Wednesday, February 12, 2014

Should athletes really get to celebrate their retirement for an entire season?

Earlier this afternoon a quick glance at my twitter feed prompted me to think to myself "Whoa, Derek Jeter retired!?  That is HUGE news."  A few seconds later I realized he didn't actually call it quits, he simply announced to the world that he intends to eight months from now.  In doing so the next 220 some odd days will now officially become The Derek Jeter Show.

Jeter saw Mariano Rivera do the same thing last year, and obviously decided it looked like a lot of fun.  Honestly I can't say I would handle this any differently if I were him.  But there's no denying it's also a fairly selfish move; a very Brett Favre-esque thing to do.

Obviously I'm somewhat biased here.  I fully understand that I might not be so adamant in my opinion on this if it wasn't two New York Yankees doing it in back to back seasons.  And I also realize that they both rank near the top of the list of all-time Yankees, so these are unusual circumstances.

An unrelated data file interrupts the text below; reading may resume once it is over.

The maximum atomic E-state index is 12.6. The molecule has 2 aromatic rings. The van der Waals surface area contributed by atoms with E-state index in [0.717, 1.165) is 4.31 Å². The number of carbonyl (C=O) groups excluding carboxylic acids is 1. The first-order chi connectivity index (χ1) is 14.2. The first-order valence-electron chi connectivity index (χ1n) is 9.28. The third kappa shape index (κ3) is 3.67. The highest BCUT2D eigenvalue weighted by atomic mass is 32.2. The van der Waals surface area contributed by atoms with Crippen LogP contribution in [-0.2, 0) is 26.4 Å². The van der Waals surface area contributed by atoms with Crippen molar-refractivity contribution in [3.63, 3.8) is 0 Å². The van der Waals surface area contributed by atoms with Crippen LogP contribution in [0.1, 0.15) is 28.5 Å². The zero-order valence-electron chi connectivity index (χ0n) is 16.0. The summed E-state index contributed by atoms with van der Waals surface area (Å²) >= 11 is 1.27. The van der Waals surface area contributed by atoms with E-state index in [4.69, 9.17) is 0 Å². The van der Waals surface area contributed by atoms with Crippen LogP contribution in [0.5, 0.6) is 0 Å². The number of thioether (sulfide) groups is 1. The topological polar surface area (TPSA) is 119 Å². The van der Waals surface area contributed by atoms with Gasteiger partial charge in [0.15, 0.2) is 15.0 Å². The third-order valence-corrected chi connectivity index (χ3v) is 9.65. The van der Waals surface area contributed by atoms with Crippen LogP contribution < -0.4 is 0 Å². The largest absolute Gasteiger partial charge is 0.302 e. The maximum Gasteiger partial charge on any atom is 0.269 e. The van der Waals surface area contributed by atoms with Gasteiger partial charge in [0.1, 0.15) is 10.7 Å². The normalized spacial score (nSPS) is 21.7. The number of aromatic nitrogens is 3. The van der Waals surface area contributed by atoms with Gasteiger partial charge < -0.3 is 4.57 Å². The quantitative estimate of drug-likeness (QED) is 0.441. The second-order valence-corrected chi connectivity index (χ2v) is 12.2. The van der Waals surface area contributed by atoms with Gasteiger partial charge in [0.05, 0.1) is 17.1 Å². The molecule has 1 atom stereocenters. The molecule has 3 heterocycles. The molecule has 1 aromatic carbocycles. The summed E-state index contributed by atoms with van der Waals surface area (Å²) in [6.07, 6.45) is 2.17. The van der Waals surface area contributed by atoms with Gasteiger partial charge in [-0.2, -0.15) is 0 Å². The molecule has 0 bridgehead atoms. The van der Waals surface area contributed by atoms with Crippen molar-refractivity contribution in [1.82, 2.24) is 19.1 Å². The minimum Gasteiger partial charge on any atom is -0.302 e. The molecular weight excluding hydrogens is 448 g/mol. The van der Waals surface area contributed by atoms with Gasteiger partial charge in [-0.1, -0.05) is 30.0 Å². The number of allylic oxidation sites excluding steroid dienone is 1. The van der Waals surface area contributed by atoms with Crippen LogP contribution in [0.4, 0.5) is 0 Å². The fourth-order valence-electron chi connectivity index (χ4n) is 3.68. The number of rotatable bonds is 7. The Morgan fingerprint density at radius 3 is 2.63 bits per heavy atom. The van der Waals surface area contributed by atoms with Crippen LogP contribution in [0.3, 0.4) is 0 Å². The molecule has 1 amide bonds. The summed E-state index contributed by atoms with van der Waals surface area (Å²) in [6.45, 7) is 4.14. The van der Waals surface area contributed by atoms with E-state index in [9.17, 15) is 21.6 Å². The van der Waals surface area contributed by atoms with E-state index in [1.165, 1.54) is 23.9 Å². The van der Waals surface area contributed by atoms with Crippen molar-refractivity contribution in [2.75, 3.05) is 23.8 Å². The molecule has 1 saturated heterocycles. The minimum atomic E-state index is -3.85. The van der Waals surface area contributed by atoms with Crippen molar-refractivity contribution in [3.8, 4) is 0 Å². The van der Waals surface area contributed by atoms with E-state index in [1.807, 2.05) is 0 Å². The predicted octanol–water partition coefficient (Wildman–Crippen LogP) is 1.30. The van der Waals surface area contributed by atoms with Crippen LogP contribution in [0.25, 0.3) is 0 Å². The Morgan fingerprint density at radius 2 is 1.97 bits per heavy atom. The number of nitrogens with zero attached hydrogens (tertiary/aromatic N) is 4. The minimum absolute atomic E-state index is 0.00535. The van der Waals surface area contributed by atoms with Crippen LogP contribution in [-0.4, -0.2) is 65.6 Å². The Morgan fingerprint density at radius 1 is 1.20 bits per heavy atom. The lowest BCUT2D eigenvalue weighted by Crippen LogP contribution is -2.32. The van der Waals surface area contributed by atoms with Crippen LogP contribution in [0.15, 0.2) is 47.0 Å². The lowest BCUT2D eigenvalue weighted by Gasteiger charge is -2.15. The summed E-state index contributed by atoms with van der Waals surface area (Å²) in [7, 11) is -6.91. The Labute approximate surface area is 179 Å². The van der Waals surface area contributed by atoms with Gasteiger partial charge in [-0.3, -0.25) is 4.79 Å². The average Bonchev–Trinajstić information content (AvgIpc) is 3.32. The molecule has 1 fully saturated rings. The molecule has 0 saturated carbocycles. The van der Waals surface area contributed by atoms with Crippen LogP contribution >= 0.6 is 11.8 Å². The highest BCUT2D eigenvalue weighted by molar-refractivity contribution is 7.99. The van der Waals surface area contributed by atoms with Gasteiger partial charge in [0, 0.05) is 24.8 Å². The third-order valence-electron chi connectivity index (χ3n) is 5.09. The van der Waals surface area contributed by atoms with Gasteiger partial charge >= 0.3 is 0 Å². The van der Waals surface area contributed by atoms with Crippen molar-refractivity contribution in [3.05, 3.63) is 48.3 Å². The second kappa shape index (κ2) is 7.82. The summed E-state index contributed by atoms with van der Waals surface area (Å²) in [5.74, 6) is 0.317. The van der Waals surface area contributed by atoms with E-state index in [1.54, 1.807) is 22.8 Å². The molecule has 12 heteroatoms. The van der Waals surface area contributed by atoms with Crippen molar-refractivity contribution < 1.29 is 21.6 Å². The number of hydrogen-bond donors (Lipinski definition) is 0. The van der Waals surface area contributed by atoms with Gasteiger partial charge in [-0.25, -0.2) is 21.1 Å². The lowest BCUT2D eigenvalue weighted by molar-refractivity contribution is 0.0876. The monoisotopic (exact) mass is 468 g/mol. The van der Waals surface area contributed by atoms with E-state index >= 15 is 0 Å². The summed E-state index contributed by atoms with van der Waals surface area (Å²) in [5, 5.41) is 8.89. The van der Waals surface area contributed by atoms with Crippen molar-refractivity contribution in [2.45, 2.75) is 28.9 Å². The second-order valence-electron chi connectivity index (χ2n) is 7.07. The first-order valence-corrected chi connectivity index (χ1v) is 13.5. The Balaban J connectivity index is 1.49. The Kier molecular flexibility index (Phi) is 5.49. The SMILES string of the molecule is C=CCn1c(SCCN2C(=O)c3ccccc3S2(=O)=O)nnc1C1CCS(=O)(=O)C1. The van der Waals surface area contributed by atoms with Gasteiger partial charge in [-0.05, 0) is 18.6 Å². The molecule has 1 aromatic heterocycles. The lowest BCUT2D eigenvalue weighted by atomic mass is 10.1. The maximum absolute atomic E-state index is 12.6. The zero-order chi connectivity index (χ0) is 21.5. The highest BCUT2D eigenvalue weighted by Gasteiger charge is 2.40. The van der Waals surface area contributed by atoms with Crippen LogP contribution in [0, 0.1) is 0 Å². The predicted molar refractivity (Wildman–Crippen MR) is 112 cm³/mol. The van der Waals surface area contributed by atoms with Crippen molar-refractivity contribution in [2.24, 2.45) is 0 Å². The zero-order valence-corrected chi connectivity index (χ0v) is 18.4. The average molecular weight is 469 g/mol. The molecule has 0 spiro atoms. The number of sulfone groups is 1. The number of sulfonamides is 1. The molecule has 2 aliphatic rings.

But having said that, I don't care how great a player you are, you're still not bigger than the game itself.  No retiring athlete is worthy of an entire years' worth of headlines in every city they go to.  Jeter could have easily decided to hang 'em up today (which probably would have made sense considering he's 39 years old and hit .190 in just 17 games last season) and had his shining moment in the spotlight for the next few weeks.  I fully understand wanting that moment on the field, so it's perfectly acceptable in my mind to make this announcement towards the end of the year when you're team isn't heading to the playoffs (which Jeter could have done last fall).  But hijacking an entire MLB season for your own self-indulgence is just too much.

This is going to become more and more of a trend, and who knows how far it will go.  Anybody want to bet that when the ego-maniacal LeBron James retires he announces it two years ahead of time?


  1. I do think it is important for your team to know your intentions as early as possible. And the idea that this could remain quiet if the front office was informed doesn't seem realistic.

    1. Sure, I guess if he quit today the Yankees might have to go look for a shortstop (Stephen Drew? hmmm), but I don't think they need to know now that he doesn't plan to play in 2015.


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